Sri Lanka

Fishing Communities Battle the Elements — and Unrelenting Debt

In a never-ending cycle, storms force fishing communities to borrow more money to repair boats and other equipment. The system, some say, is rigged against them.

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Fishing Communities Battle the Elements — and Unrelenting Debt

Vetrichelvi Chandrakala, GPJ Sri Lanka

Puthumairasa Juris Loratta picks fish out of a net on Moonrampiddy beach.

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MANNAR, SRI LANKA — On Moonrampiddy beach, under the shade of coconut trees, Puthumairasa Juris Loratta sits in her family’s boat, picking the remains of the day’s catch out of fishing nets. Her husband, Kanikkairasa Puthumairasa, returns from selling the big fish at the local market, and together they select suitable small fish for drying.

For the two of them, both 42, this daily routine is unrelenting. Like many residents of this fishing community on Sri Lanka’s northwest coast, the couple is saddled with sky-high debts, which they have been struggling to repay for years. Their efforts were further undermined in December when a tropical cyclone slammed into the country, damaging boats, nets and other equipment — and forcing them to borrow even more money to cover the cost of repairs.

It’s a never-ending cycle that keeps fishers impoverished and indebted to local businesspeople. And as extreme weather, including increasingly intense storms, becomes more frequent, the burdens on families like Puthumairasa and Juris Loratta’s stand only to grow.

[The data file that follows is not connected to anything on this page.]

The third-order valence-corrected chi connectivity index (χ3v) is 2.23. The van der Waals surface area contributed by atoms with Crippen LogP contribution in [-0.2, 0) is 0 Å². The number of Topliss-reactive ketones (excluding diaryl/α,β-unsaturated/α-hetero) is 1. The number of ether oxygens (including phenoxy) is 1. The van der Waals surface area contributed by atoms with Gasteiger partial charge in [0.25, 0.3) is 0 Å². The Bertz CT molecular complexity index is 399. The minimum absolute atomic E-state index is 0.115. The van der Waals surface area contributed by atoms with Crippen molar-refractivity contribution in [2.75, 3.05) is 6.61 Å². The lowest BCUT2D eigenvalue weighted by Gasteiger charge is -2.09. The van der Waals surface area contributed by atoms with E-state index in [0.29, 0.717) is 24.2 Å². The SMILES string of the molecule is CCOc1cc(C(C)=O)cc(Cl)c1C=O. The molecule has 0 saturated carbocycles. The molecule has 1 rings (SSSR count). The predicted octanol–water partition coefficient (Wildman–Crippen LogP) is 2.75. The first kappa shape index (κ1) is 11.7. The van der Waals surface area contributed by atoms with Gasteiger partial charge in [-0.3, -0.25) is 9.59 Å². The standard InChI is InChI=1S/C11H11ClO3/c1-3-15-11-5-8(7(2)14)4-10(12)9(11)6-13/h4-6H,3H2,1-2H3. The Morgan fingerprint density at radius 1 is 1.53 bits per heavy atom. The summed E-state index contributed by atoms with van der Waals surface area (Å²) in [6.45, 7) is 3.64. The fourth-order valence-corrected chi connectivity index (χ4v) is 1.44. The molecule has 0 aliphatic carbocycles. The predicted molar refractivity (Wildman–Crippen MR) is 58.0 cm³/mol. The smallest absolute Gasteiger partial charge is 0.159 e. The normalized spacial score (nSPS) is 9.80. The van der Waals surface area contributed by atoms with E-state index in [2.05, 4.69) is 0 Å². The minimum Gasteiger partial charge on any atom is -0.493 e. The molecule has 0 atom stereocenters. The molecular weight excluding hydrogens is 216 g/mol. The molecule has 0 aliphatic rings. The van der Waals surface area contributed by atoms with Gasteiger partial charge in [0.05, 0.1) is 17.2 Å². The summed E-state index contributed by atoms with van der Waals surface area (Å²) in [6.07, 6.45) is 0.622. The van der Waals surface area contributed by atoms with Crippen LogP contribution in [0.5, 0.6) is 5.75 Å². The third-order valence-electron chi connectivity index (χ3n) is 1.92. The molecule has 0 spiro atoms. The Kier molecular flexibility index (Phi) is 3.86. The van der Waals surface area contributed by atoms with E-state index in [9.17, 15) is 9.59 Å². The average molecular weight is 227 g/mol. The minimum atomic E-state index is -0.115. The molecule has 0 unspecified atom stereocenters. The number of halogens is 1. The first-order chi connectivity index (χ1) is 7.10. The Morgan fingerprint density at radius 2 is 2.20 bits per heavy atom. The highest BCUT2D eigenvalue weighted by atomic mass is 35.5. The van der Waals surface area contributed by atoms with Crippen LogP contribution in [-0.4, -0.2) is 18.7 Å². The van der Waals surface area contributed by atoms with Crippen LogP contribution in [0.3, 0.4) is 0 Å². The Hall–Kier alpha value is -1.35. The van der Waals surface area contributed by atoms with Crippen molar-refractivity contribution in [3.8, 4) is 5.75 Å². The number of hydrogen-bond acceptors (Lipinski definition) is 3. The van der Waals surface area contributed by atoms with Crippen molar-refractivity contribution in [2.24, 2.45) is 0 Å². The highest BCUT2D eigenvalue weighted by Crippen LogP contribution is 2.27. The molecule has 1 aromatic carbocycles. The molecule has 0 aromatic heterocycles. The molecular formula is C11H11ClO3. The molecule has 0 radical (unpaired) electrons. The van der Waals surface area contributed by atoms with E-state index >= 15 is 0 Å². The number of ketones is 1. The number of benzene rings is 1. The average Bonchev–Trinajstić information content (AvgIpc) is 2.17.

“We have borrowed loans from four places,” says Puthumairasa. “When we are about to pay back the debts, the net will get damaged.”

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Vetrichelvi Chandrakala, GPJ Sri Lanka

Puthumairasa Juris Loratta and her husband, with one of their four sons. After taking out loans to support their fishing business, they are struggling under heavy debt.

It has been five years since the couple initially borrowed 600,000 Sri Lankan rupees (about $3,069) from a local market known as a “vaadi” to set up their fishing business. Vaadis are common sources of loans in Sri Lanka — particularly for people like Juris Loratta and Puthumairasa, who were once successful fishers, but lost all their property during Sri Lanka’s decades-long civil war, which ended in 2009.

But these agreements typically do not favor the borrowers. It is an unwritten law, for example, that fishers who borrow money from a vaadi must sell their seafood only at that vaadi, according to Anthonipillai George, a senior program coordinator at ZOA, an international relief organization that is working with fishers in Sri Lanka to establish a fair-market system.

Fishers who fail to repay these loans risk damaging their standing in the local community, cutting them off from additional funds they might need to keep their businesses afloat. Furthermore, vaadi owners typically purchase the seafood at significantly below-market prices, which causes fishers to lose as much as 5,000 rupees ($26) a day, Anthonipillai says. Such losses make it extremely difficult for fishers to pay off their loans.

A worker’s median monthly salary in Sri Lanka is around 23,260 rupees ($118), according to 2016 data from the Department of Census and Statistics.